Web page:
The Corner

Almost Everyone at DHS Is an ‘Essential’ Employee

If funding runs out for the Department of Homeland Security later this month, it’s unlikely that most Americans will notice any difference. Nearly 200,000 of DHS’s estimated 231,117 civilian and military employees were deemed “essential” and continued working during the 2013 government shutdown, according to the Congressional Research Service. Such “essential” employees — those deemed responsible for saving lives and protecting property – would remain in place again if DHS’s funding ran out this time around, as NRO has previously noted.

But such facts have not stopped DHS secretary Jeh Johnson from describing the impact of a shutdown on his department as catastrophic. In December, Johnson warned the House Homeland Security Committee that he would not be able to “engage in new starts, new spending, new initiatives, new grants to state and local law enforcement to fund homeland security missions.” Since that time, Johnson told CNN on Monday, he is on Capitol Hill “virtually every working day” sounding the alarm.

“Let’s not forget that the Department of Homeland Security interfaces with the American public more than any other department of our government,” Johnson said. “[A lack of funding] means furloughing at least 30,000 of our department and cutting back very significantly on our operations to pursue homeland security.” 

What Johnson neglected to mention was that if the department actually needed any of those 30,000 non-essential employees during a shutdown, it could recall them immediately in emergency situations.

Moreover, the department has not associated the number of non-essential employees — who account for approximately 13 percent of DHS’s total workforce — with specific programs of the federal government. It has only said that the loss of these employees would harm various “activities,” such as civil rights and civil liberties training for law enforcement, Federal Law Enforcement Training Center activities, and other research and development efforts.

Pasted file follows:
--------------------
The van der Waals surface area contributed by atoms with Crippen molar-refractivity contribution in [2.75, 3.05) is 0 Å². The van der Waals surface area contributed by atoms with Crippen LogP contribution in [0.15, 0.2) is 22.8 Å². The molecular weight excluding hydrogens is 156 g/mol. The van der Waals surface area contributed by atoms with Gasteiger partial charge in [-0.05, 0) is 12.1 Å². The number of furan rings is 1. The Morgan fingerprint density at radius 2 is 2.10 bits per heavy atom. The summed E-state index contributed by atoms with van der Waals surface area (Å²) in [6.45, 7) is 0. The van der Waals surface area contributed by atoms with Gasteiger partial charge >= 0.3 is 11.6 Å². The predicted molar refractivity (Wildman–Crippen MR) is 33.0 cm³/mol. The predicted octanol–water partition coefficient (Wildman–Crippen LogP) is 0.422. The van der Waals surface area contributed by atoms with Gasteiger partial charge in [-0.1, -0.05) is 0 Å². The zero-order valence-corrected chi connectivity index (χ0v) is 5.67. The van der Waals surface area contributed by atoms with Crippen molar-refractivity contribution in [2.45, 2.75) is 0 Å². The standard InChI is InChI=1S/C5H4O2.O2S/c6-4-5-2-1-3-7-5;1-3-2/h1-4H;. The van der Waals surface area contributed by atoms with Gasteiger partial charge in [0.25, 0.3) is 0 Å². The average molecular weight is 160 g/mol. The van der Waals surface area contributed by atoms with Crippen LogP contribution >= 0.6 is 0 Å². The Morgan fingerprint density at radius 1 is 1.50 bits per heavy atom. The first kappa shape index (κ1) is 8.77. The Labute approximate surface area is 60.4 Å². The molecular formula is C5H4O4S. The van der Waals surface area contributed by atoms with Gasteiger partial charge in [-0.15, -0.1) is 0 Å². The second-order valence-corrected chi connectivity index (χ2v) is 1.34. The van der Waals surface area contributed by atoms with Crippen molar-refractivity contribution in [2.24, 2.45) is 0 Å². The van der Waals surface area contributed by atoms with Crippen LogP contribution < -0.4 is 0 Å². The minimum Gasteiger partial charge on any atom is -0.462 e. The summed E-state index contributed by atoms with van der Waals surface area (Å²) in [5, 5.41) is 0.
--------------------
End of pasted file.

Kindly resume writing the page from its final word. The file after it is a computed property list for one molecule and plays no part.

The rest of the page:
The federal government furloughed slightly more than 1,000 Federal Law Enforcement Training Center Employees, accounting for approximately 94 percent of that agency’s total workforce, during the governmental shutdown of 2013. Asked how her agency is preparing for another potential work stoppage, FLETCE spokeswoman Christa Thompson tells NRO, “I can’t answer those questions yet…we get guidance from the main Department of Homeland Security, but it hasn’t trickled down to us yet.” If Johnson and DHS are so concerned about losing funding and furloughing workers, why would the department fail to communicate with its employees about its contingency plans?

Some have suggested that DHS, which opened for business nearly 12 years ago, need not exist at all. Andrew C. McCarthy writes over on the homepage that the only reason DHS exists now is because the federal government needed to be seen as “doing something” in response to the 9/11 terrorist attacks. Rush Limbaugh echoed this sentiment on his radio show on Monday, questioning the value of the department, and arguing that it continues to grow needlessly.

Perhaps DHS secretary Johnson and company are more concerned about keeping their own jobs than ensuring that their underlings do not temporarily lose theirs. 

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